During his own remarks that day, the Rev. Ernest Lyles asked the crowd to tell him what words came to mind when they thought about the men they had gathered to remember. Responses ranged from "conviction" to "strength" and "bravery."

Lyles chose another word.

"The one word I would use to describe these gentlemen is courageous," he said.

From his perspective, he said the men exemplified the definition of courageous, coming together despite racial boundaries to fight for a common cause.

"These gentlemen had the courage to challenge the unjust system of slavery. They had the courage to fight for what they believed in regardless of the consequences."

He called on those in attendance to work together in the community to exemplify courage as well, and to come together to fight poverty and ensure a racially diverse future for local government.

Nearby, Judy Ashelman, a descendant of Coppock, stood with her husband Peter near a series of wreaths that would be placed under the gallows in honor of her ancestor and the others who had died 150 years ago that day.

"It's turned out to be a really important day to me," the Jefferson County resident said shortly after the ceremony came to an end.

She said that as she prepared for the day's event, she attempted to learn more about her ancestor, and how he, as a Quaker, had chosen to take the path that he did.

"I have to believe there was a very spiritual force behind this," she said.

Coppock and the other men were just that, men, she said. Still, Ashelman said she believed in spiritual principles that are universal in nature and are still important today.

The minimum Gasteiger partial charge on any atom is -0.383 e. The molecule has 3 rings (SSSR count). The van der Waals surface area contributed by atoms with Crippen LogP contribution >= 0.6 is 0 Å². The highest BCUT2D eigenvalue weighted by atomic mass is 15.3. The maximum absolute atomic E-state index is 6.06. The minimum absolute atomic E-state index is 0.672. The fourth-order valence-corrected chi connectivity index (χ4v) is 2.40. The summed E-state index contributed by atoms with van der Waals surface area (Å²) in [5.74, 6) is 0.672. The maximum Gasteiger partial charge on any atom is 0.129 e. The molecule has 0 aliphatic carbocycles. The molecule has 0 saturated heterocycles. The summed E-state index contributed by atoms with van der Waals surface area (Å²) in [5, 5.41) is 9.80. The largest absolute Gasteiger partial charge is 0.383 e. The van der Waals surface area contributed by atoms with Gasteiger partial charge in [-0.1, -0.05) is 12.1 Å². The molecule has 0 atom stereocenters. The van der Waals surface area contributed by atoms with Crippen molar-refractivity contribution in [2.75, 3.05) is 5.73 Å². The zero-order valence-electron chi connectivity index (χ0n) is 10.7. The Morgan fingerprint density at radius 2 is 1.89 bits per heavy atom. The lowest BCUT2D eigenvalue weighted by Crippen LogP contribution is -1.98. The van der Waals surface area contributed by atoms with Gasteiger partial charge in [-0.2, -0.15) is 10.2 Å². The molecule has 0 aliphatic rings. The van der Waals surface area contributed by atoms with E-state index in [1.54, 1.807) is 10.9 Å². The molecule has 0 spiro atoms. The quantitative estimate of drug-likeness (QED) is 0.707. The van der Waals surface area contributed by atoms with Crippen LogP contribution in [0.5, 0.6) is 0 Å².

The commemoration was held through the cooperation of the Jefferson County Chapter of the National Association for the Advancement of Colored People, Harpers Ferry National Historical Park and the Jefferson County Black History Preservation Society.

A commemoration event took place Dec. 2 in Charles Town to mark the 150th anniversary of the day Brown was hanged.



After Harper’s Ferry
by Gwen Gunn

snow began to fall on Adirondack rocks
as wreaths were laid to decorate the Old Man’s grave
where for one hundred fifty years
he has lain since being hanged

Roy Innis was first co-founder of CORE
shaky underneath a black umbrella
followed by a line of younger activists
locals from Lake Placid travelers from afar

like Maria who told of rape and bondage in Texas
slavery still exists but at least it’s now illegal
the horrors of John Brown’s days are fewer
his violence is becoming seen as justified

black folks have always understood that slavery
maintained by force of torture of loss of family
indeed of all identity required force to end it
as slaves were sent farther south after the cotton gin

this peculiar institution grew more profitable
while the fugitive slave law made no free black safe
laws had to be broken to help them
abolitionists were terrorized and killed

passive resistance freed India from Britain
and improved civil rights in the Sixties
by facing detainment dogs even death
resistors risked their lives for their cause

but is it fair for an outsider to ask that of the victims?
moral suasion wasn’t winning after our revolution
John Brown couldn’t stand to see more ruined lives
believed he had to fight for those enslaved